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Cloud Computing Security Planning Guide

Seven steps for building security in the cloud from the ground up

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Cloud computing security is a broad topic with hundreds of considerations—from protecting hardware and platform technologies in the data center to enabling regulatory compliance and defending cloud access through different end-point devices. The focus of this planning guide is to provide suggestions and recommendations for strengthening protections throughout the cloud stack, including endpoints, data, and platform protections in your cloud implementations. . The planning guide outlines seven steps for planning cloud computing security from the ground up, including data encryption, establishing trusted server pools to secure the platform and infrastructure, building higher assurance into auditing to strengthen compliance, and establishing and verifying identities to extend trust across federated clouds by controlling access to trusted clients from trusted systems.

This guide presents practical information about software- and hardware-based solutions that take advantage of Intel technologies and McAfee solutions, such as Intel® Trusted Execution Technology (Intel TXT)1 for establishing trusted server pools and Intel Advanced Encryption Standard New Instructions (Intel AES-NI)2 for enhancing the performance of data encryption solutions. It covers McAfee* Management for Optimized Virtual Environments Antivirus (McAfee* MOVE AntiVirus) for efficient virtual machine scanning and McAfee Application Control and McAfee Change Control, which work together to protect servers. It also discusses how Intel Expressway Cloud Access 360 (Intel ECA 360) and Intel’s strategic partnership with McAfee can extend trust across federated clouds.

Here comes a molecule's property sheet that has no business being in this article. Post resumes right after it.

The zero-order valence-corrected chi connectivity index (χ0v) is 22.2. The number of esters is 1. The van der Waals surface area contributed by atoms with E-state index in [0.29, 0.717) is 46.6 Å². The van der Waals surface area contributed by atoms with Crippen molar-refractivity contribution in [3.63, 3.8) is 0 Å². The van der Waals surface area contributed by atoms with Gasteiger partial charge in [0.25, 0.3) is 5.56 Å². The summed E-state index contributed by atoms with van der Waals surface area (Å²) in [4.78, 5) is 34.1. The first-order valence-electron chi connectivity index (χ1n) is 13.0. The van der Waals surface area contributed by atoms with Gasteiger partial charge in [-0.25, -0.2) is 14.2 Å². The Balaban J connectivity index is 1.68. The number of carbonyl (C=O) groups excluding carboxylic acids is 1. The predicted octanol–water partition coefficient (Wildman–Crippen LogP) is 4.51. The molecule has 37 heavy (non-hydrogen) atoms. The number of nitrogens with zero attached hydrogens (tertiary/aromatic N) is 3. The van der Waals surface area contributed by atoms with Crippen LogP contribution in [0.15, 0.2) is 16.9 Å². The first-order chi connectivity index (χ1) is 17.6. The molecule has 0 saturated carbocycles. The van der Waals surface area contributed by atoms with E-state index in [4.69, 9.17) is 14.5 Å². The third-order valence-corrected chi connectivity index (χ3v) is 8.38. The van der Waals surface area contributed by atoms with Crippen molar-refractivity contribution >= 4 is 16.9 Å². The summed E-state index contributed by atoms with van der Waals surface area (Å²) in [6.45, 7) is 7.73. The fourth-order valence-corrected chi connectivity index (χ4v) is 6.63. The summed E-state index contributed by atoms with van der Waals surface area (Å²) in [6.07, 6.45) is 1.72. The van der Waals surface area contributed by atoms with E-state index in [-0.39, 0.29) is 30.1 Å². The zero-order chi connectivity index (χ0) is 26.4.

* No computer system can provide absolute security under all conditions. Intel TXT requires a computer with Intel Virtualization Technology, an Intel TXT-enabled processor, a chipset, a BIOS, Authenticated Code Modules, and an Intel TXT-compatible measured launched environment (MLE). Intel TXT also requires the system to contain a TPM v1.s. For more information, visit http://www.intel.com/technology/security.

** Intel AES-NI requires a computer system with an AES-NI–enabled processor, as well as non-Intel software to execute the instructions in the correct sequence. AES-NI is available on select Intel processors. For availability, consult your reseller or system manufacturer. For more information, see http://software.intel.com/en-us/articles/intel-advanced-encryption-standard-instructions-aes-ni/.